Fine-needle aspiration cytology of adenoid (acantholytic) squamous-cell carcinoma.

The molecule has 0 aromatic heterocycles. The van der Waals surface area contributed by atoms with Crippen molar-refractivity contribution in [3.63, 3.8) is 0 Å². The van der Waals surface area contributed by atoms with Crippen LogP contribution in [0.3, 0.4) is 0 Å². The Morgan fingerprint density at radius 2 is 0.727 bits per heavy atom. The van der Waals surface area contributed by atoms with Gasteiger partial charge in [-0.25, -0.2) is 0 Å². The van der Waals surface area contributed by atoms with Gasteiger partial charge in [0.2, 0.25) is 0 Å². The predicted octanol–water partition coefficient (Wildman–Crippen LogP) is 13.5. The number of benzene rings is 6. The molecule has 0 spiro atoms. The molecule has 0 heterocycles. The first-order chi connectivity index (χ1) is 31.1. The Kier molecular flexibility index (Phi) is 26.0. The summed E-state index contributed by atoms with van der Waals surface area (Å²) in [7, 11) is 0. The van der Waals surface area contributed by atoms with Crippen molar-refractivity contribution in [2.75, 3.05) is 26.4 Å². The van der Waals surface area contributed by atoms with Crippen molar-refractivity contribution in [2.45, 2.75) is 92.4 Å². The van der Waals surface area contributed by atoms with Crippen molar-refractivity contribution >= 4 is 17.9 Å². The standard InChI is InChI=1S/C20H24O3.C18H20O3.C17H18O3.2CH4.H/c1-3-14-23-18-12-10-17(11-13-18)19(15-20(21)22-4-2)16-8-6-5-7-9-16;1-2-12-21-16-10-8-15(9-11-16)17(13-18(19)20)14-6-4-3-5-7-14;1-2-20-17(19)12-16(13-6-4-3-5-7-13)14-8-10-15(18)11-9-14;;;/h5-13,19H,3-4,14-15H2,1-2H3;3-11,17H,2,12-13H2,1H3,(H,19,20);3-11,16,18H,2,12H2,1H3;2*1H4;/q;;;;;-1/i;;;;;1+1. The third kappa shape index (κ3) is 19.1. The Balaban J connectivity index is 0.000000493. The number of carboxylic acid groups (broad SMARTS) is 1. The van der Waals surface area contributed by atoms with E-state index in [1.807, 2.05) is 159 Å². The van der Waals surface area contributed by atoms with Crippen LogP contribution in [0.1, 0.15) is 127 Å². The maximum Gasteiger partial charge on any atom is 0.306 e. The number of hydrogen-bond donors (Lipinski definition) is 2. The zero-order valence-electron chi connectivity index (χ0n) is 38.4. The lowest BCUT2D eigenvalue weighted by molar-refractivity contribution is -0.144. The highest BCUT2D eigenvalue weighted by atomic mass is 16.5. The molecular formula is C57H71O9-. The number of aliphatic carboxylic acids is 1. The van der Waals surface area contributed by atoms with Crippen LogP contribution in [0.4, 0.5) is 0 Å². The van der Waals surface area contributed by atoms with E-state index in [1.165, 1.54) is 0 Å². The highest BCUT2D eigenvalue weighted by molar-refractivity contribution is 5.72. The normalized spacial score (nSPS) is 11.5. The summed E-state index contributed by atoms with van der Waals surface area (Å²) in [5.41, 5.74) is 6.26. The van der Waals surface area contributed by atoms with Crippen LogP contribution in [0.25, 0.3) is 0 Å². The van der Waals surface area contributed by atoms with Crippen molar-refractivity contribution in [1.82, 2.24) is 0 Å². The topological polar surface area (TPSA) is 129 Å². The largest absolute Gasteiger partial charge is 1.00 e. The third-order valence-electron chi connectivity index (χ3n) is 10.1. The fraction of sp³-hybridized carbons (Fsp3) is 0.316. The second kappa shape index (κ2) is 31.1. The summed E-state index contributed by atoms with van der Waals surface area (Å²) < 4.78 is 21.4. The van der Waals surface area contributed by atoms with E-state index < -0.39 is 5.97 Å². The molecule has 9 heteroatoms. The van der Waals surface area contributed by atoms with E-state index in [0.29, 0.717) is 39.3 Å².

Adenoid squamous-cell carcinoma (ASCCa) is an uncommon cancer which occurs most frequently in the skin of the head and neck region of elderly, sun-exposed individuals. Histologically, ASCCa is characterized by gland-like, "adenoid" cell groups with a central, detached acantholytic cellular component and an intact peripheral rim of cells. The cytological features of five fine-needle aspiration cytology (FNAC) samples from four patients with primary or metastatic ASCCa are presented. These were assessed for features which would allow distinction of this variant from conventional squamous carcinoma. The adenoid component was represented in FNAC by intact, sometimes three-dimensional cell groups simulating glandular structures. Also present were cells in short chains of two or three in single cell files and scattered, individual dyskeratotic cells. Individual cells had rounded, accentuated borders, cytoplasmic keratinization, and often pyknotic nuclei, representing acantholytic cells from the adenoid "lumens." Features of malignancy, including cellular atypia and increased mitotic rate, were present allowing for distinction between ASCCa and benign acantholytic processes such as pemphigus.
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